Altogether though, Underwater is a tense, Lovecraftian thrill ride, a modern-day The Thing, almost.* On a scale of 1 to 5, I’m giving it a 4. If you have a chance, go to the theater and prepare to dive into a world of terror. Most likely, you’ll find yourself pleasantly entertained, and more than a little scared.

*And not just in quality. The Thing actually did poorly with critics and at the box office after its release. It didn’t become a classic until it hit home video. I have a feeling Underwater will go through a similar process, though I would like as many people to see it in theaters as possible.

17th century engraving of a bicorn and chichevache, courtesy of Wikipedia.

You ever come across something in your day-to-day life–a historical event, a movie with an interesting premise or character, a conversation that goes into weird tangents, etc.–and you think to yourself, “I want to write a story around that!” Chances are you have. And chances are you’ve sometimes struggled just to come up with that story based on whatever you’ve run into.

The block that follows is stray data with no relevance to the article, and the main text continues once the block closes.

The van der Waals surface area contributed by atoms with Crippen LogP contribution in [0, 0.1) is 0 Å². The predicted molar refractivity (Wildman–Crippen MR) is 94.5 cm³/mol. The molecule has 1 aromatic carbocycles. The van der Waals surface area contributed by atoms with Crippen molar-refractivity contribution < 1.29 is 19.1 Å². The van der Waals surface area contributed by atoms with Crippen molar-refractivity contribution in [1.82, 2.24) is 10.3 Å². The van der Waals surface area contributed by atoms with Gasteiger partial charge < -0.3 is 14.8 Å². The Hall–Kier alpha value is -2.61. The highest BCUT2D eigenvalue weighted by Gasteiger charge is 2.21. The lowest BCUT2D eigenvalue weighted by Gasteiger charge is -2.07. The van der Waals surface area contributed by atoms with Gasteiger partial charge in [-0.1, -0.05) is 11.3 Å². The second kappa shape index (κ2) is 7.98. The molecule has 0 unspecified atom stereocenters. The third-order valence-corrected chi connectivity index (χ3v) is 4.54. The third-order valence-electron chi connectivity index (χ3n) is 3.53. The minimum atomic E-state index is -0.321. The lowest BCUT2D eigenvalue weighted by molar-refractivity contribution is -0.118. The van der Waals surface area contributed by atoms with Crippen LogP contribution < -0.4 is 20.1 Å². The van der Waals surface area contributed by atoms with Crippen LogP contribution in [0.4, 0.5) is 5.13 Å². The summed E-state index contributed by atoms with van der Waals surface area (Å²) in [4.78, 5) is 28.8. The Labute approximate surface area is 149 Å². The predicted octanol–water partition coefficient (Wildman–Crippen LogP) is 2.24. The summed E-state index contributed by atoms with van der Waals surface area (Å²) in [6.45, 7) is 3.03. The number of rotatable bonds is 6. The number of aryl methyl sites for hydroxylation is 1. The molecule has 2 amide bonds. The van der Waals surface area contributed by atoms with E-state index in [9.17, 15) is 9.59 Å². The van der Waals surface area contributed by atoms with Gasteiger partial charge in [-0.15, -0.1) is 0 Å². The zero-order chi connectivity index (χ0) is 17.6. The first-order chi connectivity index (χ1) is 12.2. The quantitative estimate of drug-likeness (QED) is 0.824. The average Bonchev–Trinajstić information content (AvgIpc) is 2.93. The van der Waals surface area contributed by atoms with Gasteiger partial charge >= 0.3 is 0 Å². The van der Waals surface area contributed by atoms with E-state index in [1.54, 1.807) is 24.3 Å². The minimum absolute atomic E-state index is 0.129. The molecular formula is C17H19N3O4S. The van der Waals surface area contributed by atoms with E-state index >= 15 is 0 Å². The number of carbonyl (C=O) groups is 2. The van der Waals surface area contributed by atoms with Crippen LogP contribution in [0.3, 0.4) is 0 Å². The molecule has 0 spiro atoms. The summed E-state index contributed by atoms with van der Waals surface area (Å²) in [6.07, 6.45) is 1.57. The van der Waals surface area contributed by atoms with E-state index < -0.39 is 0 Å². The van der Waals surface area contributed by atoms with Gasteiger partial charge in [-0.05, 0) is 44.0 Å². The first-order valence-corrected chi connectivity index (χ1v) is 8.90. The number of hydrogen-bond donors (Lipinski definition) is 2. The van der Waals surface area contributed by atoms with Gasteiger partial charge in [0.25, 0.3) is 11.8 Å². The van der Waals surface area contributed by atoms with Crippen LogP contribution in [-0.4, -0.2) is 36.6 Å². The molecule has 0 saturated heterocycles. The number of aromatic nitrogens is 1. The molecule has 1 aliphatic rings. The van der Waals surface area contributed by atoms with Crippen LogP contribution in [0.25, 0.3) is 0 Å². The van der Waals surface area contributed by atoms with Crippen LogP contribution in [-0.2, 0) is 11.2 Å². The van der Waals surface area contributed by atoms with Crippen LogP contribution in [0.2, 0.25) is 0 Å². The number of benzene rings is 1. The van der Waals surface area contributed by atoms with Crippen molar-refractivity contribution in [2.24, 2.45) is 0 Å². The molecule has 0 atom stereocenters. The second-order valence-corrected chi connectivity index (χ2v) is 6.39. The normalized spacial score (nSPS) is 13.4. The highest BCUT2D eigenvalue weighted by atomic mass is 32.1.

That happens to me all the time. I’ve got a huge list of potential bases for stories–my “idea fragments”–on my flash drive, over two-hundred bases, and only about half of them have been turned into ideas. I’ve been known to obsess over these fragments for weeks or months until I come up with something for them. And I’m obsessing over my most recent fragment quite a lot these days: the bicorn and chichevache.

Now, for those of you who don’t know much about obscure monsters from the Middle Ages (pretty much everyone), the bicorn and the chichevache are kind of the polar opposites of unicorns (the names of all three, by the way, are French in origin). They both have two horns, and are sometimes described as cow-like chimeras, though more recent depictions tend to show them as horses with two horns curved like a bull’s. The difference between the two is what they eat (and keep in mind, these creatures normally featured in satirical works. So remember, someone or their attitudes were being made fun of with these descriptions). Bicorns ate kind and devoted husbands and were often depicted as fat to the point of obese, while chichevaches went after virtuous and obedient wives and were therefore thin and starving.